By: Quinton Allen, CCPS Communications Specialist
Paying for the car behind you when going through a tollbooth, leaving more than the basic 15-20% tip when dining out at a restaurant, or donating essential goods to someone who really needs them…now add picking up yearbook costs to examples of kindness sure to bring smiles to faces.“No act of kindness is ever wasted, and has a long-lasting effect,” said Sandra Lee Buxton, Director of Community Engagement for The Arlington. Mrs. Buxton led the fundraising effort at The Arlington to help provide Lely Elementary School’s 2020 fifth-grade class with a yearbook of memories to take with them.
Tammy Brown is Lely Elementary School’s principal, and like many Collier County Public Schools (CCPS) principals, she and her staff tried to make memorable moments despite campuses closing after Spring Break. She wanted all her fifth-grade students to leave with a yearbook; however, financial difficulty coinciding with the Covid-19 pandemic put this tradition in jeopardy. “I had only sold 20 books, but we get 300 of them,” Lely third-grade teacher Pam Rivera remembered. She immediately reached out to a nearby community partner for help. The Arlington, a non-profit retirement community in Naples, helped raise half the money — more than $850 —toward the yearbooks.
“We are really grateful for the people at The Arlington,” Principal Brown said. Ms. Rivera was also overjoyed with the much-needed help. “I reached out to Sandra Lee and she just jumped on it! It was important for us to give our fifth graders something in a challenging year to feel good about.”The other half of the donations came from anonymous donors from Facebook. In May, when students returned to campus to collect personal belongings from a year without traditional closure, fifth graders opened bags and found yearbooks tucked away inside.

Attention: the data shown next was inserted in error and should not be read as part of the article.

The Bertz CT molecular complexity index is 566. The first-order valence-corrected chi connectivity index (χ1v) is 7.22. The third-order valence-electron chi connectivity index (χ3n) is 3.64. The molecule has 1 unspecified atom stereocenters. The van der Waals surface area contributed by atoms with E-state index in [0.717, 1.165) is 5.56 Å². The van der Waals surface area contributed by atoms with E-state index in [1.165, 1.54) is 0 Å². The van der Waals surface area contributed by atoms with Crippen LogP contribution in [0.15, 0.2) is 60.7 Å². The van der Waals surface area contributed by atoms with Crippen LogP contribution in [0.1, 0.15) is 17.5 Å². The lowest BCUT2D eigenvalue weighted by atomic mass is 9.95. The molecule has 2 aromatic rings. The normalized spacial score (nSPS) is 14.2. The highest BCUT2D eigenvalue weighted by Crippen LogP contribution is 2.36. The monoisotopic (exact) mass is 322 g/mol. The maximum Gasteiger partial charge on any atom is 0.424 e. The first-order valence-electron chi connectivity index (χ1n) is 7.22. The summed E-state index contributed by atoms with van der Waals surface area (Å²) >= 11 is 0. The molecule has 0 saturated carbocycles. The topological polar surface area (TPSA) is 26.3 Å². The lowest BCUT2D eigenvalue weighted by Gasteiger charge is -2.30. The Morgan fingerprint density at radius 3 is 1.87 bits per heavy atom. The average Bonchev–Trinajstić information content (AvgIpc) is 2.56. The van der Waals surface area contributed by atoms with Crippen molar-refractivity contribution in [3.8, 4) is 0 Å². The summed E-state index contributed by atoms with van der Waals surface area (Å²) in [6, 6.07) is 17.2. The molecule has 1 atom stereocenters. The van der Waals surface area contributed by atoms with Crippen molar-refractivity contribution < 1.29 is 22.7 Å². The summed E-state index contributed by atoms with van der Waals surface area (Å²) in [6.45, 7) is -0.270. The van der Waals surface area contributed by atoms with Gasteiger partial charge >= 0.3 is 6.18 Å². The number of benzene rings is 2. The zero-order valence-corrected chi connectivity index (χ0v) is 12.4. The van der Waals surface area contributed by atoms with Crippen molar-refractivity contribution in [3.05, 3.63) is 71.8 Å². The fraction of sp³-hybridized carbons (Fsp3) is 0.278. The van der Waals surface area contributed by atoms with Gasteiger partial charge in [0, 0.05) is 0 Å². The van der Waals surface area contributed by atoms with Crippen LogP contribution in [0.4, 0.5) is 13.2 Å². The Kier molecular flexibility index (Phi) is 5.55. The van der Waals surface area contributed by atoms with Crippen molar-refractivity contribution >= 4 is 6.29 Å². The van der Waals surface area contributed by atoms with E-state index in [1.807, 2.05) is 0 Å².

Those annuals of memories not only serve to remind of the good times, but also to remember a classmate lost to tragedy earlier in the year. In October of 2019, a student drowned in a pool while at a classmate’s birthday party. “It was really just a tremendous and unfortunate loss,” Principal Brown sadly remembered. That beloved student will be remembered forever with a yearbook tribute page created just for her. Other teachers like Mrs. Hilda Lewin and Mrs. Kirstin Stockwell also wrote personal messages to each of their students to commemorate the year. Mrs. Buxton added, “There was definitely an interest and passion to help these children.” A sentiment Principal Brown echoed, “I think our students will be happy to have those tangible memories the year book provides, it’s like one last hug.
The people at The Arlington and the other donors made sure that happened.” The emotions of it all, also hit home with Ms. Rivera, “It was so heartfelt that this all came together, it feels really good to know our students get their yearbooks.” Mrs. Buxton says it is essential for local businesses to help our schools, “In a time when individuals and businesses have suffered losses, if you have been impacted, then so have they. This is the time to step forward and extend or provide an act of kindness.” In a non-traditional year, this serves as a classic example of neighbors helping their neighborhood public school with a gift sure to remind students of the resilience displayed in the spring of 2020.